CHARLESTON, W.Va. -- Dancing was part of the curriculum at Richmond Elementary School on Thursday morning.
Principal Terry Sauvageot joined the student body in the gym to dance to the radio hit, "Call Me Maybe," and other songs, as part of a nationwide initiative to encourage fitness and healthy habits in children.
"Why are we jammin'?" Savageot asked the crowd in-between dance moves.
"Because it's good for us,!" one student yelled. "It makes us strong," another replied.
People across the country vowed to simultaneously get their heart rates up at 10 a.m. on Thursday to spread awareness about the Just-A-Minute program, which integrates exercise into daily activities in an attempt to combat childhood obesity.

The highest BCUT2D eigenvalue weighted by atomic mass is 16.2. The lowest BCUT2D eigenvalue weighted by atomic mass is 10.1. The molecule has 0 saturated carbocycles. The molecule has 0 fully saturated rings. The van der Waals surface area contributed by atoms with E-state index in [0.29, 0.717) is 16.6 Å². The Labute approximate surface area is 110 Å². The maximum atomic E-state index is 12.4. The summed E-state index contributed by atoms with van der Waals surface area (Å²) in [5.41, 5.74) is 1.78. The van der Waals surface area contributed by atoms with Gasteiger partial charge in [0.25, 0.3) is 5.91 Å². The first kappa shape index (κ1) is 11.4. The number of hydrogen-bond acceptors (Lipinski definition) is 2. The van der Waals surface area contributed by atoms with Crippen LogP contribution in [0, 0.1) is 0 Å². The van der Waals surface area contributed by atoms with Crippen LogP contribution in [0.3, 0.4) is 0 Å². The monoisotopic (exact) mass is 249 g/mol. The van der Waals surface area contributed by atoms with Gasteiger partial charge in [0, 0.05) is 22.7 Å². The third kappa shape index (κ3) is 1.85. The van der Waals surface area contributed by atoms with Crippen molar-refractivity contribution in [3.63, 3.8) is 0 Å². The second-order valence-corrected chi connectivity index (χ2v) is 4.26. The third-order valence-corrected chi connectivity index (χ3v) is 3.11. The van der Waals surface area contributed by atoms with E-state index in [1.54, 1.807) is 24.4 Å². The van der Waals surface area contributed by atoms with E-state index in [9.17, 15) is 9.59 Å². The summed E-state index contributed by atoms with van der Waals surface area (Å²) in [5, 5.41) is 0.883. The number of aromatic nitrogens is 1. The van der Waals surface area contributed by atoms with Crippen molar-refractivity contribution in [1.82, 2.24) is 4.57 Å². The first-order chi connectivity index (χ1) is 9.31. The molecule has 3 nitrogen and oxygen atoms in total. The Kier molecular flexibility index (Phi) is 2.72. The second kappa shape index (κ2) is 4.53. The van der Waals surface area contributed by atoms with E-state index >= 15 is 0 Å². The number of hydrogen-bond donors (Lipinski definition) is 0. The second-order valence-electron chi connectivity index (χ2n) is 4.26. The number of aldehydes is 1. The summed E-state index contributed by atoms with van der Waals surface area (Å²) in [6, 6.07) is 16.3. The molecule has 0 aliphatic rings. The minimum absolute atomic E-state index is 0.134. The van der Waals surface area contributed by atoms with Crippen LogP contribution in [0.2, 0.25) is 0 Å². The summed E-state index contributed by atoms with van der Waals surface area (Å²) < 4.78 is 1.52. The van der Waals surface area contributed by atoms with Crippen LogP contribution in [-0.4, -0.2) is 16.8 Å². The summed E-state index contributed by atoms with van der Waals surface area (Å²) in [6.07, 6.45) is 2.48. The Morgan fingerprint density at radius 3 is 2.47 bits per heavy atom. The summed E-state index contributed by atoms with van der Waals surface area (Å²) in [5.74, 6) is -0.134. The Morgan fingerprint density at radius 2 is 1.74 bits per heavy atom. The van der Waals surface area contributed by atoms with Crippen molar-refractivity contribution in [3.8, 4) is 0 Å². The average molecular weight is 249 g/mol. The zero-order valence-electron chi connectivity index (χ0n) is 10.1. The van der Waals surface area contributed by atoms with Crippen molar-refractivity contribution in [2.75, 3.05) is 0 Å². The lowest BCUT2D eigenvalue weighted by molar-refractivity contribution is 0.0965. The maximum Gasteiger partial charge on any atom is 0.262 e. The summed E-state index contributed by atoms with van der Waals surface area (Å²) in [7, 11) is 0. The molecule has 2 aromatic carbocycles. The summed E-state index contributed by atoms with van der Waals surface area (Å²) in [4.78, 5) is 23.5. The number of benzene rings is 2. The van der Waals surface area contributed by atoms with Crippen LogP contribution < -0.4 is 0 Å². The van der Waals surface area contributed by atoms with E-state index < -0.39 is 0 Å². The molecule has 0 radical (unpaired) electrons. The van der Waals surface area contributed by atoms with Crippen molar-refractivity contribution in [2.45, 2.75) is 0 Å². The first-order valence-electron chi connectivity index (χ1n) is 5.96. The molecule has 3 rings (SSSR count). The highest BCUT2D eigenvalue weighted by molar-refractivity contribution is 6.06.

Acacia Fields, a fifth grader at Richmond, helped lead the dance, and said her teachers talk about the benefits of exercise often.
"We learn a lot about your cardiac workouts and things like that. Not every workout can be fun, but today's was," she said.
West Virginia had more people participate in the 60-second workout than any other state, with 124,141 residents signed in the online registry as of Thursday evening. That's about 8 percent of the population.
Colorado was in second place with 1.6 percent of its population taking part.
In 2011, 29 percent of children in West Virginia were obese, according to a WVU study. That means they are heavier than 95 percent of children the same height and age.